The annual prize is an initiative of the Varkey Foundation.
The prize was presented to McDonnell by HH Sheikh Mohammed Bin Rashid Al Maktoum, Vice President and Prime Minister of the United Arab Emirates and Ruler of Dubai.
The announcement was made on the final day of the Global Education & Skills Forum, which was held at Atlantis The Palm, Dubai from March 18-19.
Speaking on stage after being presented the award, MacDonnell said: "We matter; teachers matter.
"The nomination process created a means for more than 20,000 teachers to feel valued and revitalized and to have their professional commitment validated.
After completing her Master's degree Maggie MacDonnell sought out opportunities to teach indigenous communities in Canada and for the last six years has been a teacher in the Canadian Arctic. In winter temperatures are minus 25C. There were six suicides in 2015, all affecting young males between the ages of 18 and 25.
Due to the harsh conditions there are very high rates of teacher turnover which is a significant barrier to education in the Arctic. Many teachers leave their post midway through the year, and many apply for stress leave.
Moreover, there are tremendous gender issues in the Inuit region of Nunavik where teenage pregnancies are common and gender roles often burden young girls with large domestic duties. Also, in areas of high deprivation, isolation and limited resources, teenagers often turn to drinking and smoking, and even drugs and self-harm, as forms of escape and release.MacDonnell's approach has been about turning students from "problems" to "solutions". She created a life skills programme specifically for girls, which has seen a 500% improvement in girls' registration.
She has also dramatically improved school attendance by getting her students involved in running a community kitchen, attending suicide prevention training and hiking through national parks to understand environmental stewardship. Maggie also established a fitness centre that has become a hub for youth and adults in the local community. It is relieving stress, helping young people grow stronger physically and mentally and bringing the whole community together in a lasting way.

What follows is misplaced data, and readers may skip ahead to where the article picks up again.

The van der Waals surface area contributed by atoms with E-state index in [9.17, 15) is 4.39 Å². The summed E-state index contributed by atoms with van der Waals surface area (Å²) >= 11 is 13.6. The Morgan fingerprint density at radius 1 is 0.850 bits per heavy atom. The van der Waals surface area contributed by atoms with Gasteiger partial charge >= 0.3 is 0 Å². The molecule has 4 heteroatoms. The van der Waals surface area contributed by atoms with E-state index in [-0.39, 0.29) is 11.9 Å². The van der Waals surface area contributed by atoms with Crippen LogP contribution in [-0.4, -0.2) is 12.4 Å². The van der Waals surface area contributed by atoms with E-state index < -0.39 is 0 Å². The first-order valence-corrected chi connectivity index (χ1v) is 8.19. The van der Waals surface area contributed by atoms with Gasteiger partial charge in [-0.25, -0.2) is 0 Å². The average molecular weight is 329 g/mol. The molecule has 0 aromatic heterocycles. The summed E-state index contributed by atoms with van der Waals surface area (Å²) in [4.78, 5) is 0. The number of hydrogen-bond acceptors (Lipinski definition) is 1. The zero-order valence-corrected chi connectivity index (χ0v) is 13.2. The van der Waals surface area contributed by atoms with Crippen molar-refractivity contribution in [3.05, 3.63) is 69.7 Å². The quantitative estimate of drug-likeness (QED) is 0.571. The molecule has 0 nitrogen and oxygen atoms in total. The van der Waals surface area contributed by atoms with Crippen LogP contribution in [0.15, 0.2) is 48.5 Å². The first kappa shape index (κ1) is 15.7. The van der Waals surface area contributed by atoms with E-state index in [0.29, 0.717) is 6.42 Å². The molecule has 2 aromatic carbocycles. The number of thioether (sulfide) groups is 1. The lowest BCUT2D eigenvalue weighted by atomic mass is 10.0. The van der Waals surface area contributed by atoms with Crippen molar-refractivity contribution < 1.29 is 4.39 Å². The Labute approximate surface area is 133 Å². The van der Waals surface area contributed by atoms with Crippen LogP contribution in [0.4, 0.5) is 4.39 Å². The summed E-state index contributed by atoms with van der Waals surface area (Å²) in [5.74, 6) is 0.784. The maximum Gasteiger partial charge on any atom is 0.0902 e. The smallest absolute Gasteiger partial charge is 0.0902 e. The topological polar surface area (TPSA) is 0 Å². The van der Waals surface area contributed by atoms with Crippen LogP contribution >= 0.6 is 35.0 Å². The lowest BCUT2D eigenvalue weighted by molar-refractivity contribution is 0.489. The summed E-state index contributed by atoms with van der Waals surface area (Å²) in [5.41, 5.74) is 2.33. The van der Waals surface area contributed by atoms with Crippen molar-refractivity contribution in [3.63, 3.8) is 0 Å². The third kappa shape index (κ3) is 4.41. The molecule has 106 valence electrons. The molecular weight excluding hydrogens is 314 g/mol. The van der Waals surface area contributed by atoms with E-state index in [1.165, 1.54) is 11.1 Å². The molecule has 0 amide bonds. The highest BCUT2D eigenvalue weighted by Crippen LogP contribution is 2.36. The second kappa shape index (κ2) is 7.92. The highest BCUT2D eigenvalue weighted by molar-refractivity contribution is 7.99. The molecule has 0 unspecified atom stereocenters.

In a special video message broadcast after the announcement, Canadian prime minister Justin Trudeau said: "Maggie MacDonnell on behalf of all Canadians from one teacher to another - congratulations on winning the Global Teacher Prize 2017.
"You chose to teach at the Ikusik school in Salluit, a remote village in the Canadian Arctic. There are no roads to Salluit it is only accessible by air and it gets cold, really cold. Minus twenty this time of year."I'd like to say thank you to every teacher out there. Teachers owe responsibilities to many people to students, to parents, to the community, the school board. But in the end, as all great teachers know they are ultimately responsible to something far greater. They are responsible to the future and for the world that will be shaped by the children they teach".
Varkey Foundation founder Sunny Varkey added: "I want to congratulate Maggie MacDonnell for winning the Global Teacher Prize 2017 from such a huge number of talented and dedicated teachers. I hope her story will inspire those looking to enter the teaching profession and also shine a powerful spotlight on the incredible work teachers do all over the world every day."
Now in its third year, the US $1 million award is the largest prize of its kind, and was set up to recognize one exceptional teacher who has made an outstanding contribution to the profession as well as to shine a spotlight on the important role teachers play in society.To learn more about Maggie MacDonnell, read the full interview in the April issue of Education Journal Middle East